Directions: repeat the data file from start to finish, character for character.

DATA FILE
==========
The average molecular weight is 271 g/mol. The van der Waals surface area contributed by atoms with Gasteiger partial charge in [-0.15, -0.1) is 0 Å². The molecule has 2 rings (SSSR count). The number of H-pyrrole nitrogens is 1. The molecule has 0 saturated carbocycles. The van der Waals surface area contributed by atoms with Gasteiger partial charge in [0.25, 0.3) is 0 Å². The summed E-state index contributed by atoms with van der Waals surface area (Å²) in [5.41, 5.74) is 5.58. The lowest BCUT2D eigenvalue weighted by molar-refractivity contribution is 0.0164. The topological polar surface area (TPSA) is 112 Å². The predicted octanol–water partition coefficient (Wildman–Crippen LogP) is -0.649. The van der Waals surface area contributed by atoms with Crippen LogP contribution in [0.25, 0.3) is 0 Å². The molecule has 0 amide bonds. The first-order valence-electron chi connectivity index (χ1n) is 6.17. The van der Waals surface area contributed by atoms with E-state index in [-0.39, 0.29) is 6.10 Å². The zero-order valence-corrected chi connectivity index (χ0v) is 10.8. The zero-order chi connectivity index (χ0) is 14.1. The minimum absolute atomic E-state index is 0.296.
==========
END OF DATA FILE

The average molecular weight is 271 g/mol. The van der Waals surface area contributed by atoms with Gasteiger partial charge in [-0.15, -0.1) is 0 Å². The molecule has 2 rings (SSSR count). The number of H-pyrrole nitrogens is 1. The molecule has 0 saturated carbocycles. The van der Waals surface area contributed by atoms with Gasteiger partial charge in [0.25, 0.3) is 0 Å². The summed E-state index contributed by atoms with van der Waals surface area (Å²) in [5.41, 5.74) is 5.58. The lowest BCUT2D eigenvalue weighted by molar-refractivity contribution is 0.0164. The topological polar surface area (TPSA) is 112 Å². The predicted octanol–water partition coefficient (Wildman–Crippen LogP) is -0.649. The van der Waals surface area contributed by atoms with Crippen LogP contribution in [0.25, 0.3) is 0 Å². The molecule has 0 amide bonds. The first-order valence-electron chi connectivity index (χ1n) is 6.17. The van der Waals surface area contributed by atoms with E-state index in [-0.39, 0.29) is 6.10 Å². The zero-order valence-corrected chi connectivity index (χ0v) is 10.8. The zero-order chi connectivity index (χ0) is 14.1. The minimum absolute atomic E-state index is 0.296.